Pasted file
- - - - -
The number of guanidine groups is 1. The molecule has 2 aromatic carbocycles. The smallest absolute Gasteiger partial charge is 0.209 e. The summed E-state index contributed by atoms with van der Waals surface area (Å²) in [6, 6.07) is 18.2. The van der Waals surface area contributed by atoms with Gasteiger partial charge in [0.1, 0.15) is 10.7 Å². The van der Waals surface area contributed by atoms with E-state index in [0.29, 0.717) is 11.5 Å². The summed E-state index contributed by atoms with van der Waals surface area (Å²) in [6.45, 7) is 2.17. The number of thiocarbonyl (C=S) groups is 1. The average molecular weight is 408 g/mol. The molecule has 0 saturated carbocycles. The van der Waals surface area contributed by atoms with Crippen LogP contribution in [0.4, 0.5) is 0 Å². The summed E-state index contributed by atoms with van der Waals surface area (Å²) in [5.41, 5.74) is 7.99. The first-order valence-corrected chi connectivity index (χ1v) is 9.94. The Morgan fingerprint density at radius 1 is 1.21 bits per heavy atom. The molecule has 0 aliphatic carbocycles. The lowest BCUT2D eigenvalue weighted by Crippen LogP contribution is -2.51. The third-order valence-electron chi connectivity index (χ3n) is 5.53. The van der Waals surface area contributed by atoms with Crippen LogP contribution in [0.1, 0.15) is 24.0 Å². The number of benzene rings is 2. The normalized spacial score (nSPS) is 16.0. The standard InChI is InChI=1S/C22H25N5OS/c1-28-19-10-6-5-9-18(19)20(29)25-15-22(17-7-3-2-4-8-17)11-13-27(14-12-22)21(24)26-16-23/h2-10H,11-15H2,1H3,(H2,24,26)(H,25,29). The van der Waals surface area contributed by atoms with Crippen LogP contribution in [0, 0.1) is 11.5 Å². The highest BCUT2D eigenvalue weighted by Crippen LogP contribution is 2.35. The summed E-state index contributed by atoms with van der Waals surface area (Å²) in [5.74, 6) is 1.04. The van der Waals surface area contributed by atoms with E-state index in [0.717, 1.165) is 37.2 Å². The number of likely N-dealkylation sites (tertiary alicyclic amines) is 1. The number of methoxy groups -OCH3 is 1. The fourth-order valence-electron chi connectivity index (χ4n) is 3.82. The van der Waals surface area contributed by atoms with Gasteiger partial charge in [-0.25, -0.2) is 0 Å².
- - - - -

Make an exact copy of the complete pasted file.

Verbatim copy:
The number of guanidine groups is 1. The molecule has 2 aromatic carbocycles. The smallest absolute Gasteiger partial charge is 0.209 e. The summed E-state index contributed by atoms with van der Waals surface area (Å²) in [6, 6.07) is 18.2. The van der Waals surface area contributed by atoms with Gasteiger partial charge in [0.1, 0.15) is 10.7 Å². The van der Waals surface area contributed by atoms with E-state index in [0.29, 0.717) is 11.5 Å². The summed E-state index contributed by atoms with van der Waals surface area (Å²) in [6.45, 7) is 2.17. The number of thiocarbonyl (C=S) groups is 1. The average molecular weight is 408 g/mol. The molecule has 0 saturated carbocycles. The van der Waals surface area contributed by atoms with Crippen LogP contribution in [0.4, 0.5) is 0 Å². The summed E-state index contributed by atoms with van der Waals surface area (Å²) in [5.41, 5.74) is 7.99. The first-order valence-corrected chi connectivity index (χ1v) is 9.94. The Morgan fingerprint density at radius 1 is 1.21 bits per heavy atom. The molecule has 0 aliphatic carbocycles. The lowest BCUT2D eigenvalue weighted by Crippen LogP contribution is -2.51. The third-order valence-electron chi connectivity index (χ3n) is 5.53. The van der Waals surface area contributed by atoms with Crippen LogP contribution in [0.1, 0.15) is 24.0 Å². The number of benzene rings is 2. The normalized spacial score (nSPS) is 16.0. The standard InChI is InChI=1S/C22H25N5OS/c1-28-19-10-6-5-9-18(19)20(29)25-15-22(17-7-3-2-4-8-17)11-13-27(14-12-22)21(24)26-16-23/h2-10H,11-15H2,1H3,(H2,24,26)(H,25,29). The van der Waals surface area contributed by atoms with Crippen LogP contribution in [0, 0.1) is 11.5 Å². The highest BCUT2D eigenvalue weighted by Crippen LogP contribution is 2.35. The summed E-state index contributed by atoms with van der Waals surface area (Å²) in [5.74, 6) is 1.04. The van der Waals surface area contributed by atoms with E-state index in [0.717, 1.165) is 37.2 Å². The number of likely N-dealkylation sites (tertiary alicyclic amines) is 1. The number of methoxy groups -OCH3 is 1. The fourth-order valence-electron chi connectivity index (χ4n) is 3.82. The van der Waals surface area contributed by atoms with Gasteiger partial charge in [-0.25, -0.2) is 0 Å².